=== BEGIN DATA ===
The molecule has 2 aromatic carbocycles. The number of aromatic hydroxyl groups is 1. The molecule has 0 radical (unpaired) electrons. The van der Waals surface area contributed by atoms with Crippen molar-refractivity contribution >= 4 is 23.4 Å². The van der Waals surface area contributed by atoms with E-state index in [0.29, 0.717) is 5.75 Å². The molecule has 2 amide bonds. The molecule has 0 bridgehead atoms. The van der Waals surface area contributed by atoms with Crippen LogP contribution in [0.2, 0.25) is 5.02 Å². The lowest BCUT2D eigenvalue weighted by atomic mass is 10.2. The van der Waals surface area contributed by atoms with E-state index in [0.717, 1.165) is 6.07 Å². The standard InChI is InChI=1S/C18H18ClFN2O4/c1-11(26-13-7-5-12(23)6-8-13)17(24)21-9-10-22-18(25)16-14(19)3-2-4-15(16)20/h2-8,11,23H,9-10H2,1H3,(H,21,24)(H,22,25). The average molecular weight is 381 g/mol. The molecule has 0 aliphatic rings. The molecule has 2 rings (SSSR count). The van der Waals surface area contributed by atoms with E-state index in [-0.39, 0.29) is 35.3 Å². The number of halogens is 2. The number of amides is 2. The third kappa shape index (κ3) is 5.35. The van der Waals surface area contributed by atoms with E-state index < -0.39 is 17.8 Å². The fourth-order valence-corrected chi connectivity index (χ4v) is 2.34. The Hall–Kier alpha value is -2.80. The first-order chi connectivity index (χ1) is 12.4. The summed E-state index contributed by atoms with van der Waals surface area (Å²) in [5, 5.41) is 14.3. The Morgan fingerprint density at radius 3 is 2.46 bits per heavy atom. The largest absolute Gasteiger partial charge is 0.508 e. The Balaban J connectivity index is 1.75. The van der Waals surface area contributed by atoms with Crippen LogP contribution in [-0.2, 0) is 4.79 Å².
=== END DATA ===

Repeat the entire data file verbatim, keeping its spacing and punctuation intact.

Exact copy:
The molecule has 2 aromatic carbocycles. The number of aromatic hydroxyl groups is 1. The molecule has 0 radical (unpaired) electrons. The van der Waals surface area contributed by atoms with Crippen molar-refractivity contribution >= 4 is 23.4 Å². The van der Waals surface area contributed by atoms with E-state index in [0.29, 0.717) is 5.75 Å². The molecule has 2 amide bonds. The molecule has 0 bridgehead atoms. The van der Waals surface area contributed by atoms with Crippen LogP contribution in [0.2, 0.25) is 5.02 Å². The lowest BCUT2D eigenvalue weighted by atomic mass is 10.2. The van der Waals surface area contributed by atoms with E-state index in [0.717, 1.165) is 6.07 Å². The standard InChI is InChI=1S/C18H18ClFN2O4/c1-11(26-13-7-5-12(23)6-8-13)17(24)21-9-10-22-18(25)16-14(19)3-2-4-15(16)20/h2-8,11,23H,9-10H2,1H3,(H,21,24)(H,22,25). The average molecular weight is 381 g/mol. The molecule has 0 aliphatic rings. The molecule has 2 rings (SSSR count). The van der Waals surface area contributed by atoms with E-state index in [-0.39, 0.29) is 35.3 Å². The number of halogens is 2. The number of amides is 2. The third kappa shape index (κ3) is 5.35. The van der Waals surface area contributed by atoms with E-state index < -0.39 is 17.8 Å². The fourth-order valence-corrected chi connectivity index (χ4v) is 2.34. The Hall–Kier alpha value is -2.80. The first-order chi connectivity index (χ1) is 12.4. The summed E-state index contributed by atoms with van der Waals surface area (Å²) in [5, 5.41) is 14.3. The Morgan fingerprint density at radius 3 is 2.46 bits per heavy atom. The largest absolute Gasteiger partial charge is 0.508 e. The Balaban J connectivity index is 1.75. The van der Waals surface area contributed by atoms with Crippen LogP contribution in [-0.2, 0) is 4.79 Å².